A tale of two workers – an allegory of empowerment.

two men

Meet Mike and Peter. These two guys studied together, and have both recently started their new jobs. They both have the same training, the same skill set, and the same potential.

Mike is really happy with his new position. The boss seems like a great guy – intelligent and full of advice. He seems to know everything, the kind of guy who can talk for hours about any topic (and frequently does). He is willing to spend time telling Mike how to do his job well. He’s always quick to solve problems for Mike, and even takes over and does the work for him if Mike gets stuck. Mike has found a comfortable work environment and has settled in well. He doesn’t realise he is slowly being disempowered.

Peter’s new boss is also an experienced, intelligent kind of guy. He asks Peter for his advice and opinions. Continue reading

The medium is the message: preaching in church leads to preaching as outreach.

We learn more by imitating people than by listening to them. “Do as I say, not as I do”, say the hypocritical parents to their child. But they will find, again and again, that their children learn from their example, not from their lectures. This ability to learn by observing people is actually hardwired into us. Over 20 years ago, scientists discovered “mirror neurons” in monkey’s brains, that were activated both when a monkey performed an action itself or when it watched another monkey do the same thing. It’s where the saying “monkey see, monkey do” comes from. These brain cells allow us to learn by watching others. Modelling behaviour is far more effective than talking about it.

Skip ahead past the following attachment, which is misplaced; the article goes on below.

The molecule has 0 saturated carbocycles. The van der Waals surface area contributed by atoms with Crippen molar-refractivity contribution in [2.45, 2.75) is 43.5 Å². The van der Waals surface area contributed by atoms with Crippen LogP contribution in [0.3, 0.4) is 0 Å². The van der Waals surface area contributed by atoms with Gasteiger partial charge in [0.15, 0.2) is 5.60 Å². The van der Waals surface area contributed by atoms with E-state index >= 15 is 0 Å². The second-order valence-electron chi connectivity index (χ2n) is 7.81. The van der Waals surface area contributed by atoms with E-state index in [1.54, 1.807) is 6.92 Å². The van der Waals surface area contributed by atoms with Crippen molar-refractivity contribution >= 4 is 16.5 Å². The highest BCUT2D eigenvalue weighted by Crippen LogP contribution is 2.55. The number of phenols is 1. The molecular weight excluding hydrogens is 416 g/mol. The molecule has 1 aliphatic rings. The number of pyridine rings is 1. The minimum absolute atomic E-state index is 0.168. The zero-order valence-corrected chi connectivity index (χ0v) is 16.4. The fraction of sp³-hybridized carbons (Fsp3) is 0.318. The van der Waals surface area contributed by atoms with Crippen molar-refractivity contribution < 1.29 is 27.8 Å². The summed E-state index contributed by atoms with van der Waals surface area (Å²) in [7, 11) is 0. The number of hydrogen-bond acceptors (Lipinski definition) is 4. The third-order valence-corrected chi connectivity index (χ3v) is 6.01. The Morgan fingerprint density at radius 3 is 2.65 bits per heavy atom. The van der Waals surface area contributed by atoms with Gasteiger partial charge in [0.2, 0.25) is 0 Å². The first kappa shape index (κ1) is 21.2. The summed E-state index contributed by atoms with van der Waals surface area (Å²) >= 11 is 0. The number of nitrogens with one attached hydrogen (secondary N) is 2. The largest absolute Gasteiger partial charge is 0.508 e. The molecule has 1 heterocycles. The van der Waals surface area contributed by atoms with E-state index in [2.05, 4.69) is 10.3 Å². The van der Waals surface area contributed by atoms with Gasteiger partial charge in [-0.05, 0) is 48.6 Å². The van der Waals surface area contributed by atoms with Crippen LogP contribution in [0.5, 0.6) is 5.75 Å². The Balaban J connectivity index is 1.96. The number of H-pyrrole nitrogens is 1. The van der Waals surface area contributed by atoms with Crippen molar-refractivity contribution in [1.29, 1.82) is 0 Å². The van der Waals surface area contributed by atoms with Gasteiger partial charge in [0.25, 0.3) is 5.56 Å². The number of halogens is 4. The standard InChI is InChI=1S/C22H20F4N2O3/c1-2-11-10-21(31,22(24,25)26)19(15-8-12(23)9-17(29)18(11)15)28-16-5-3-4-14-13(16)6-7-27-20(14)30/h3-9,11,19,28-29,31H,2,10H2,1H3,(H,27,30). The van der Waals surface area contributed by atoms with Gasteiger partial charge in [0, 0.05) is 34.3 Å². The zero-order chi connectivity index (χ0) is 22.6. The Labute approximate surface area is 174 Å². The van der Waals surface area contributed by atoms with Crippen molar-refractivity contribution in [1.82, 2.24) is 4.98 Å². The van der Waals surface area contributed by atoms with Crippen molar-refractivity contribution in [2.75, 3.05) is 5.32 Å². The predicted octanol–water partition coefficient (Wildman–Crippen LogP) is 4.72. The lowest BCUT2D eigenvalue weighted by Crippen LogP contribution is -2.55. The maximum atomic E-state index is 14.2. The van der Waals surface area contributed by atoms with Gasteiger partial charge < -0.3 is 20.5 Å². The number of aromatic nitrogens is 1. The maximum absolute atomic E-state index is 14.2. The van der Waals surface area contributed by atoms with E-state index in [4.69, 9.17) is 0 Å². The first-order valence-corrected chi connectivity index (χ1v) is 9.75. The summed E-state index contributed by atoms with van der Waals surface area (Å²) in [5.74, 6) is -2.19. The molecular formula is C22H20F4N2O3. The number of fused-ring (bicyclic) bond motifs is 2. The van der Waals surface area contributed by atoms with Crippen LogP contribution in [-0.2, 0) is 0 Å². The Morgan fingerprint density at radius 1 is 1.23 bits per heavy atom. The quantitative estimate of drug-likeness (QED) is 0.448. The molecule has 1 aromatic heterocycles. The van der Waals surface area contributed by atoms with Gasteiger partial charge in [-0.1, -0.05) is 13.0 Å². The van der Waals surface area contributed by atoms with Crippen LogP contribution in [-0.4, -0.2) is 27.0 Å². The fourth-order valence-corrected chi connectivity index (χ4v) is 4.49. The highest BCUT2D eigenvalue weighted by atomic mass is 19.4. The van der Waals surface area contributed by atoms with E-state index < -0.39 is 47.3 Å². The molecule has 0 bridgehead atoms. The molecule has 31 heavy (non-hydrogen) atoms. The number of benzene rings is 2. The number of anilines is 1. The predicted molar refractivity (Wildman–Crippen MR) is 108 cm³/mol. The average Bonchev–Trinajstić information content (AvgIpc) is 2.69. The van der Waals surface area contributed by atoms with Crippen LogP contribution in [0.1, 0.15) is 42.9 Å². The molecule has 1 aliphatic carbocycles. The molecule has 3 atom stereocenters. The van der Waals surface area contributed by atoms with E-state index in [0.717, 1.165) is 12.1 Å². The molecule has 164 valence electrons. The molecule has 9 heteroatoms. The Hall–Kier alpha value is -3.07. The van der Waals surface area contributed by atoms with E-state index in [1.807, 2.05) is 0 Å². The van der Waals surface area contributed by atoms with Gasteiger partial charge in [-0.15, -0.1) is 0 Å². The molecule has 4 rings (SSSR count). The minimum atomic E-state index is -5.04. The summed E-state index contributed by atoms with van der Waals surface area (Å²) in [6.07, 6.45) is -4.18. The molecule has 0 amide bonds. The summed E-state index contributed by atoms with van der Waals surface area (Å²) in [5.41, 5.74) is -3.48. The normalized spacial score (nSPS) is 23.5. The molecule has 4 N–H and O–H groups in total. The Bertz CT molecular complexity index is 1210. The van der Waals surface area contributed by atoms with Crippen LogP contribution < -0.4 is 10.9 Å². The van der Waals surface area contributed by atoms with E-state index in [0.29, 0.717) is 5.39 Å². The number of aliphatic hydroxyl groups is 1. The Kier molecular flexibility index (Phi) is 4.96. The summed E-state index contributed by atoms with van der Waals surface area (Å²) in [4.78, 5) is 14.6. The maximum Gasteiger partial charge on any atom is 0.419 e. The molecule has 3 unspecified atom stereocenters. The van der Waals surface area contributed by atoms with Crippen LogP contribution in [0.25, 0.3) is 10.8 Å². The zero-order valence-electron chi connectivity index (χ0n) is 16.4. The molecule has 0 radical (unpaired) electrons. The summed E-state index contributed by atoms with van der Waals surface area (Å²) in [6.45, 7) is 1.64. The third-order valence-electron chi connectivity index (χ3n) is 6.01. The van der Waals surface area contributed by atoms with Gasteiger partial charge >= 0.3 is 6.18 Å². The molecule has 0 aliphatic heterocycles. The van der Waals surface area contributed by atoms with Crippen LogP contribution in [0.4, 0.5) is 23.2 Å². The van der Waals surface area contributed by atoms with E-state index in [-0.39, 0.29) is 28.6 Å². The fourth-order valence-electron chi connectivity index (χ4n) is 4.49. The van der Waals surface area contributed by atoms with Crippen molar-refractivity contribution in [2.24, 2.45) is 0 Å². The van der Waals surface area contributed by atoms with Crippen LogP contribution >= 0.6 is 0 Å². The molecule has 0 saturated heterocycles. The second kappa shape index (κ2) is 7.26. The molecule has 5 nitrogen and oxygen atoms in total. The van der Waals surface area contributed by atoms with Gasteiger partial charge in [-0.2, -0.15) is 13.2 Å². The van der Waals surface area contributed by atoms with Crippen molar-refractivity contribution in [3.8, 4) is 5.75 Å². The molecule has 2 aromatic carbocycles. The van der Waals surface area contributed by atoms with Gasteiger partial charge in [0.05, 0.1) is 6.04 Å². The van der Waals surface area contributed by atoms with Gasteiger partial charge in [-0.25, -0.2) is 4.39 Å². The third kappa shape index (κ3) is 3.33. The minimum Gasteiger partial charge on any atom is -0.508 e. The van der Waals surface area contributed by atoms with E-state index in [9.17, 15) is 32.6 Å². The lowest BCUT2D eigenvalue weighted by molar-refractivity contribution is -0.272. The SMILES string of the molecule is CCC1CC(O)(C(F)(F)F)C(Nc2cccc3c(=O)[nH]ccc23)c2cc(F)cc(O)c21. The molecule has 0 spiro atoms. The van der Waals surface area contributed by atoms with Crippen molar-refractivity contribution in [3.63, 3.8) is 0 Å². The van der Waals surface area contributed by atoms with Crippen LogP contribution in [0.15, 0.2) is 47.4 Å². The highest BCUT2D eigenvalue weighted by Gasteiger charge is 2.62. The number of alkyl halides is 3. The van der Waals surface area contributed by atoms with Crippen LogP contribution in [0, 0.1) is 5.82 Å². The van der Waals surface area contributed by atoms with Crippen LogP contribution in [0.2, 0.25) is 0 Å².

Think about the implications of this in most churches. On the front stage, as an example for everyone to follow, you will find the pastor and main speakers – professional, talented, persuasive communicators. They are often attractive and charismatic, and present a well-prepared message which answers the big questions of life with great confidence and a clever turn of phrase. They don’t hesitate or mumble or admit they just don’t know, and because of the lecture-style, monologue format, they don’t brook any argument.

This then, is the message to the congregation; Continue reading